The 'Big Picture' is both a blessing and a curse. It is wonderful that the whole Scaled Agile Framework can be distilled down to one compelling graphic. It's also evident from discussion after discussion both online and in the training room that this graphic anchors people's understanding. Much of the underlying flexibility in the framework is not evident in the graphic and thus missed by those considering implementation.
There is no case where this is so evident as in the concept of the PSI. It suffers not just from the preconceptions established by the graphic, but from an often misleading name.
The PSI, of course, is the "Potentially Shippable Increment" at the heart of the program layer of SAFe. It is conceived as a fractal on the team-level sprint, replicating the sprint lifecycle of "prioritise, plan, commit, execute, demonstrate and retrspect" on a program-scale of 8-12 weeks rather than the typical team scale of 1-4 weeks.
What many miss, however, is the motto of "Develop on Cadence, Deliver on Demand". The PSI is intended to provide a mid-range planning and alignment cadence, not a delivery cadence. Whilst the principles driving the planning cadence are grist for another post, I'd like to delve here into the delivery cadence.
There are three core delivery models for the PSI:
- Deliver after multiple PSI's
- Deliver each PSI
- Deliver when ready
Deliver after multiple PSI's
Whilst every seasoned agilist shudders at the thought, the reality is that many scaled solutions run 12-18 month cycles prior to delivery. I often encounter this with solutions involving multiple enterprise-grade COTS applications (eg Siebel, SAP, Amdocs). Reaching the technical maturity required to economically deliver incrementally on such a technology stack is quite a journey.
In this context, the PSI serves three main purposes:
- Avoids the feedback delay inherent in deferring integration testing by ensuring the features developed in each PSI are fully integrated and collectively represent a "potentially shippable increment" of functionality
- Provides a cadence for mid-range plan re-alignment through the collection of objective, fact based metrics on the PSI boundary
- Provides teams with a middle ground for the size of their backlog. More than 1 sprint worth and significantly less than 25-30 sprints worth :)
I saw one major project emerge from severe and protracted pain simply by introducing PSI's. With over 200 people involved, all new to agile, they had run for over a year rarely able to see more than 1-2 iterations ahead and with a massive accrued integration debt. Further, lack of alignment between team level priorities caused constant rework and delays. The introduction of 10 week PSI's gave them a vehicle to achieve aligned mid-range planning and progressive integration testing. Whilst it was still no panacea, the tension level within the program changed significantly, collaboration went up, and they successfully deployed 3 PSI's later.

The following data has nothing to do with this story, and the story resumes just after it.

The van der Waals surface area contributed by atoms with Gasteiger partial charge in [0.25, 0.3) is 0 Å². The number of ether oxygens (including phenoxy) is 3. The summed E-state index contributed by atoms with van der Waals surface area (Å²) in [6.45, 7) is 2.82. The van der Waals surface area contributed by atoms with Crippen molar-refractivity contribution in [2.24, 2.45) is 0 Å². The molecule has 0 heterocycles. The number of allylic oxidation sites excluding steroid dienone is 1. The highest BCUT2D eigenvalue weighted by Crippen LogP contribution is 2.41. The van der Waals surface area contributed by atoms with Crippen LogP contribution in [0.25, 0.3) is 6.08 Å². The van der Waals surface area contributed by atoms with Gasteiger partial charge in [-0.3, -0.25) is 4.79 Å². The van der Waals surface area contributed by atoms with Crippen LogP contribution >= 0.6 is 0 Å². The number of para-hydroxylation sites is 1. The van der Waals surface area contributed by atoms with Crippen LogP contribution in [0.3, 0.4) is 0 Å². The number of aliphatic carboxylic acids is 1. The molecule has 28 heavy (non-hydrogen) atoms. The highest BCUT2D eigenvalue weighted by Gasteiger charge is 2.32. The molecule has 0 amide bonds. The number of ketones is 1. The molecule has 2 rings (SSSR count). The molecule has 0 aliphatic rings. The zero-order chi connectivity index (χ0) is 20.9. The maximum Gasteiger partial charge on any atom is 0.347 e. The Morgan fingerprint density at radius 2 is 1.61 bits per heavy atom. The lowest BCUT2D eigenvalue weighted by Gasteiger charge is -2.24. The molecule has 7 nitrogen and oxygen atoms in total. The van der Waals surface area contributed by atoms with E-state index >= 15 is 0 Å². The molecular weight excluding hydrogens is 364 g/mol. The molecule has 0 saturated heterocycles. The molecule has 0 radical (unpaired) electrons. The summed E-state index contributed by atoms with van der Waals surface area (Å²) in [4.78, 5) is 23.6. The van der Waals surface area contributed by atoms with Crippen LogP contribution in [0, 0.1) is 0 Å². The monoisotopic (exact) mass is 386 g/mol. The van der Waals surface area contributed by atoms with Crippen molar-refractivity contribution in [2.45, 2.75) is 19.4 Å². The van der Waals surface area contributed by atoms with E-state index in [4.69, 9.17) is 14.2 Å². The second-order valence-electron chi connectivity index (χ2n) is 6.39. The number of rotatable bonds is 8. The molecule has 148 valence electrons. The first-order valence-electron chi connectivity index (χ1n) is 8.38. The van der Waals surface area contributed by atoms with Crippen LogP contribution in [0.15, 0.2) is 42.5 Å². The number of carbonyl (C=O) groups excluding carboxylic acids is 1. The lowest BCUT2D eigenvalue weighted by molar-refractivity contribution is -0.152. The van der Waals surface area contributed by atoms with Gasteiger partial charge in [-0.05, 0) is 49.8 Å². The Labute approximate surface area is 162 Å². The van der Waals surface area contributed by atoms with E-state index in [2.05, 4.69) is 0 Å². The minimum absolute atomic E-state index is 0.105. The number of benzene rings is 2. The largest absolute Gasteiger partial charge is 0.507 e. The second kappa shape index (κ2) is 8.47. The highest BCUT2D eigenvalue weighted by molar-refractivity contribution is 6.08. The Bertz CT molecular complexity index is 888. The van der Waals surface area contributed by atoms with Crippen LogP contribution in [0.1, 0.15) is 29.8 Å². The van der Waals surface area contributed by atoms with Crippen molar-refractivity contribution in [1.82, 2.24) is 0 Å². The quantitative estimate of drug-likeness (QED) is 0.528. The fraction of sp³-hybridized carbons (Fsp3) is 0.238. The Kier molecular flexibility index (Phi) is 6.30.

Deliver each PSI
This is the initial interpretation I see people most commonly make of SAFe, although in reality I've never actually known a train that implemented it. At this point, of course, the PSI acronym begins to break down. It is no longer a "potentially shippable increment", because it is in fact a "shipped increment".
The 'big picture' translates perfectly to this paradigm. I select the features for my next (perhaps quarterly) release, plan, execute, harden and ship. This model could be quite useful as an alignment tool for companies running enterprise integrated release cycles. For example, the final sprint of the PSI could be utilised to perform cross-train integration testing before final enterprise deployment.
Deliver when ready
Everybody I speak to at least aspires to this model, and it is certainly the closest to my heart. The delivery cycle is completely detached from the planning cycle. Features are released as and when my business/customers are ready. Of course, at this point the PSI is no longer a PSI. We are now simply running a planning increment.
Inherently, deployments are something we plan for as much as anything else. PSI remains a vehicle whereby the top priority features for the train are planned across the teams. The deployment hardening and packaging activities and their alignment to planned delivery dates simply form a part of the planning.
Your delivery scenario can then be as complex or simple as required. I know numerous trains wherein some features can be deployed weeknights, some only as part of planned weekend outages, and some only through integrated enterprise releases.
I like to begin with the end in mind. In this day and age, regardless of scale and technical platform continuous delivery should be the aspiration. For most scaled scenarios, however, the majority of companies cannot initially do so economically.
SAFe inherently provides the tools for all to move toward this model. Every PSI, or every train, it should become more possible. Start with "Deliver when Ready" as your mindset. You may find another acronym interpretation for PSI helpful to reduce confusion with this - "Program Sprint Interval" has been a useful translation for many I train and coach :)